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A century ago, a penny was rare, coveted
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A century ago, a penny was rare, coveted

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Marlene Gantt

One hundred years ago there was a shortage of pennies during WWI.

War revenue taxes were one of the reasons, according to Daily Dispatch articles in November 1918.

The government put higher consumption taxes on such items as alcohol, tobacco, chewing gun, movie tickets and luxury items.

War revenue taxes amounted to one or more odd cents in theater admissions and other items. This created an enlarged demand for the penny.

The U.S. Mint's output of three million copper coins a day was considered insufficient. The government was not ready to resort to issuance of paper money of denominations less than a dollar, similar to the “shin plasters” of the Civil War days.

But Raymond T. Baker, director of the mint, had given consideration to making paper money worth less than a dollar. Shin plasters were fractional currency introduced between Aug. 21, 1862 and Feb. 15, 1876. They were issued in 3-, 5-, 10-, 15-, 25- and 50-cent denominations across five issuing periods, according to Wikipedia.

Baker declared, “’the country is threatened with a severe shortage of cents, dimes and other small change, for the approaching holiday season," The Dispatch reported.

“He appealed to persons who collect small coins as a savings hobby to exchange them for coins of larger denominations or for currency, to relieve the shortage. Children particularly, were asked to do their bit,” said the newspaper. “New York, Chicago and many other cities report shortages of small coins and have appealed to the mint to rush shipments of pennies."

A local banker in Moline felt the shortage of pennies was not only due to the war tax. That banker, according to The Dispatch, felt the shortage was partly due to the thrift of the people in the U.S.

“In days gone by, whenever anybody boosted the price of something he had to sell, he advanced the price five cents because the American people would rather pay the nickel than bother with pennies,” the newspaper said. “But times have changed. Now people are not only willing to bother with pennies but they kick like blazes when they have to pay a cent more. This is natural when many have so few cents left.”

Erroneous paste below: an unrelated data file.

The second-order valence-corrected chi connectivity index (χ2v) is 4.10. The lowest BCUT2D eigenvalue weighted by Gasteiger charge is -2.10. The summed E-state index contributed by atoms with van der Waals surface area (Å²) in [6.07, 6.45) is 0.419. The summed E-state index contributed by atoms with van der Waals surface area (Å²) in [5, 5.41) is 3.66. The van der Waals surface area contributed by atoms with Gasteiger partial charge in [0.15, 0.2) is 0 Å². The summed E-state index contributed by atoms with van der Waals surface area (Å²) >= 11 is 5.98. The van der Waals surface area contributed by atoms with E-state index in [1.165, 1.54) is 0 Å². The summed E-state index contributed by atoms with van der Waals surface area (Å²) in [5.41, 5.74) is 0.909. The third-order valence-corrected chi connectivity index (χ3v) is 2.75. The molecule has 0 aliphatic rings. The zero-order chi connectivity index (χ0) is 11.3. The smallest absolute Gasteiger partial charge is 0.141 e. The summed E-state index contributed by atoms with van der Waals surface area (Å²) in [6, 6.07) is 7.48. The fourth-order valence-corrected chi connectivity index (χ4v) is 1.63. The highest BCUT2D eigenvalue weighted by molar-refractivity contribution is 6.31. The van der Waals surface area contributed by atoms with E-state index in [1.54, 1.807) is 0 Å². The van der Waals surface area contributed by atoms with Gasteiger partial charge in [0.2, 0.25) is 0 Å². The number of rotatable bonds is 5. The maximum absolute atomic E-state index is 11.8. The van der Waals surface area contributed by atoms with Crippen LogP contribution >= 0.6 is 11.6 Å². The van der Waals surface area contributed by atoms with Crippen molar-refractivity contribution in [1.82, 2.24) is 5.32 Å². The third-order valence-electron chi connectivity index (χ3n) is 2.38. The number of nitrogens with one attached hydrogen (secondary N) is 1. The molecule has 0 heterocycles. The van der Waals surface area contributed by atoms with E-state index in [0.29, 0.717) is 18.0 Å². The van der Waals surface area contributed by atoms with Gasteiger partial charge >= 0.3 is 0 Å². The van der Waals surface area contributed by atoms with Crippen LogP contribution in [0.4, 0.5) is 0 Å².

A Moline banker told The Dispatch he had written to Chicago and asked for $200 worth of dimes, $200 worth of nickels and $10 worth of pennies “’We were lucky to get the $10 worth," he told the newspaper.

“In New York,” the newspaper reported, “the shortage is so acute that the U.S. sub-treasury is appealing to the kiddies to open their banks and get the pennies there exchanged into larger coinage.”

Then relief came from Denver, Colo.

“From now until some undermined time in the future, the Denver mint will turn out nothing but pennies - 600,000 of them a day - to relieve the need for great numbers of coppers caused by the war tax bill,” the newspaper said.

In addition to the tax on consumer goods, the income tax was changed under the War Revenue Act of 1917. Income tax rates were raised, while exemptions were lowered.

The 2 percent bracket had previously applied to income below $20,000. That amount was lowered to $2,000. The top bracket (income over $2 million) was raised from 15 percent to 67 percent.

There are more one-cent coins produced than any other denomination. The coin has weathered two world conflicts and more. Maybe we should reach down and pick up that penny on the sidewalk.

Marlene Gantt of Port Byron is a retired Rock Island music teacher.

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